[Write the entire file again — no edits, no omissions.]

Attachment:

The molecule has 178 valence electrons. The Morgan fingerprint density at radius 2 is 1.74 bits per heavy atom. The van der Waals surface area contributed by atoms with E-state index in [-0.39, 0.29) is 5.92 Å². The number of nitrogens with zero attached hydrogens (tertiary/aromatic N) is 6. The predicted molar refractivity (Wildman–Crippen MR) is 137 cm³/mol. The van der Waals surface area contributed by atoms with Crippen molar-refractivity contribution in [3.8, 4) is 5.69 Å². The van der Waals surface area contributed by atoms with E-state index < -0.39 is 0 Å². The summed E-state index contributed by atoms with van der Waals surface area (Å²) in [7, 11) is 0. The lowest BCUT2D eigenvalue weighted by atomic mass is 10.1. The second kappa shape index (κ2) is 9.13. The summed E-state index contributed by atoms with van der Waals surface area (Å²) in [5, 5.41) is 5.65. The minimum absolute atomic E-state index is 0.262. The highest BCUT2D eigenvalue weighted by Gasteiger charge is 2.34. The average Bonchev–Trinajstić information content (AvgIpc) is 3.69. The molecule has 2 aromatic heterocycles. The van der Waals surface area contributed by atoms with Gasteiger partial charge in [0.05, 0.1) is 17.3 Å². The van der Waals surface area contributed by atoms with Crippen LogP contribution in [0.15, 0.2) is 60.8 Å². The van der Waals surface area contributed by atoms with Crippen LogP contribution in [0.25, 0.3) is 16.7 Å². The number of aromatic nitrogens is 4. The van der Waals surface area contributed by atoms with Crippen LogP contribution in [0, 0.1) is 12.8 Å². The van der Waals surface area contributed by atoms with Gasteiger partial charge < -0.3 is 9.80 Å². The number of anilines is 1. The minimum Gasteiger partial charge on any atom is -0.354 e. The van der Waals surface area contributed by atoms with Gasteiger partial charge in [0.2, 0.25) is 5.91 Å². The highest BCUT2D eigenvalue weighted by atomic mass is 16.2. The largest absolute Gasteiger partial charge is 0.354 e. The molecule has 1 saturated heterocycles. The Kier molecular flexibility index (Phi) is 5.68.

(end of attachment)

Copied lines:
The molecule has 178 valence electrons. The Morgan fingerprint density at radius 2 is 1.74 bits per heavy atom. The van der Waals surface area contributed by atoms with E-state index in [-0.39, 0.29) is 5.92 Å². The number of nitrogens with zero attached hydrogens (tertiary/aromatic N) is 6. The predicted molar refractivity (Wildman–Crippen MR) is 137 cm³/mol. The van der Waals surface area contributed by atoms with Crippen molar-refractivity contribution in [3.8, 4) is 5.69 Å². The van der Waals surface area contributed by atoms with E-state index < -0.39 is 0 Å². The summed E-state index contributed by atoms with van der Waals surface area (Å²) in [7, 11) is 0. The lowest BCUT2D eigenvalue weighted by atomic mass is 10.1. The second kappa shape index (κ2) is 9.13. The summed E-state index contributed by atoms with van der Waals surface area (Å²) in [5, 5.41) is 5.65. The minimum absolute atomic E-state index is 0.262. The highest BCUT2D eigenvalue weighted by Gasteiger charge is 2.34. The average Bonchev–Trinajstić information content (AvgIpc) is 3.69. The molecule has 2 aromatic heterocycles. The van der Waals surface area contributed by atoms with Gasteiger partial charge in [0.05, 0.1) is 17.3 Å². The van der Waals surface area contributed by atoms with Crippen LogP contribution in [0.15, 0.2) is 60.8 Å². The van der Waals surface area contributed by atoms with Crippen LogP contribution in [0.25, 0.3) is 16.7 Å². The number of aromatic nitrogens is 4. The van der Waals surface area contributed by atoms with Crippen LogP contribution in [0, 0.1) is 12.8 Å². The van der Waals surface area contributed by atoms with Gasteiger partial charge < -0.3 is 9.80 Å². The number of anilines is 1. The minimum Gasteiger partial charge on any atom is -0.354 e. The van der Waals surface area contributed by atoms with Gasteiger partial charge in [0.2, 0.25) is 5.91 Å². The highest BCUT2D eigenvalue weighted by atomic mass is 16.2. The largest absolute Gasteiger partial charge is 0.354 e. The molecule has 1 saturated heterocycles. The Kier molecular flexibility index (Phi) is 5.68.